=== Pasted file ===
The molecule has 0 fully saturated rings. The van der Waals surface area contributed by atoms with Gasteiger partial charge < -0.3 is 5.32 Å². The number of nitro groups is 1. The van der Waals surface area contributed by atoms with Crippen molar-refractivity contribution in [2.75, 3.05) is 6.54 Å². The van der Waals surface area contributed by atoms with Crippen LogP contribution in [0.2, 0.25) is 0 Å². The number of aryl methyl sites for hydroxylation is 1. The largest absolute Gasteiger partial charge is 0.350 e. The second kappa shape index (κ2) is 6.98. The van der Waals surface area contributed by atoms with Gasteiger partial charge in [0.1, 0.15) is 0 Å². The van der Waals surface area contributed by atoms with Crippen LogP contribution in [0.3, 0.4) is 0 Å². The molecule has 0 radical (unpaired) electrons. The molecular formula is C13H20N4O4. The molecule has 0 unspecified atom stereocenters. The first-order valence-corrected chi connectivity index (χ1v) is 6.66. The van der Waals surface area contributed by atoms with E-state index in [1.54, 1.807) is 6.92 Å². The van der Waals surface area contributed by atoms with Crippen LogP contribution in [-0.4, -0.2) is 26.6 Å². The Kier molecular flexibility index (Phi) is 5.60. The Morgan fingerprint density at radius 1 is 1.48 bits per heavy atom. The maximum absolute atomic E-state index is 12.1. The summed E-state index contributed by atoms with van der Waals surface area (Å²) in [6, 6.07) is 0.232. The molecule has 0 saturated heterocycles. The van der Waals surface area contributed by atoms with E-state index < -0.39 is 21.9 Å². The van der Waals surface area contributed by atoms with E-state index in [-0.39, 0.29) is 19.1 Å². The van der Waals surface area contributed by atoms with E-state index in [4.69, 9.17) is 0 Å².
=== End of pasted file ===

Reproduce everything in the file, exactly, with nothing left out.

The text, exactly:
The molecule has 0 fully saturated rings. The van der Waals surface area contributed by atoms with Gasteiger partial charge < -0.3 is 5.32 Å². The number of nitro groups is 1. The van der Waals surface area contributed by atoms with Crippen molar-refractivity contribution in [2.75, 3.05) is 6.54 Å². The van der Waals surface area contributed by atoms with Crippen LogP contribution in [0.2, 0.25) is 0 Å². The number of aryl methyl sites for hydroxylation is 1. The largest absolute Gasteiger partial charge is 0.350 e. The second kappa shape index (κ2) is 6.98. The van der Waals surface area contributed by atoms with Gasteiger partial charge in [0.1, 0.15) is 0 Å². The van der Waals surface area contributed by atoms with Crippen LogP contribution in [0.3, 0.4) is 0 Å². The molecule has 0 radical (unpaired) electrons. The molecular formula is C13H20N4O4. The molecule has 0 unspecified atom stereocenters. The first-order valence-corrected chi connectivity index (χ1v) is 6.66. The van der Waals surface area contributed by atoms with E-state index in [1.54, 1.807) is 6.92 Å². The van der Waals surface area contributed by atoms with Crippen LogP contribution in [-0.4, -0.2) is 26.6 Å². The Kier molecular flexibility index (Phi) is 5.60. The Morgan fingerprint density at radius 1 is 1.48 bits per heavy atom. The maximum absolute atomic E-state index is 12.1. The summed E-state index contributed by atoms with van der Waals surface area (Å²) in [6, 6.07) is 0.232. The molecule has 0 saturated heterocycles. The van der Waals surface area contributed by atoms with E-state index < -0.39 is 21.9 Å². The van der Waals surface area contributed by atoms with E-state index in [-0.39, 0.29) is 19.1 Å². The van der Waals surface area contributed by atoms with E-state index in [4.69, 9.17) is 0 Å².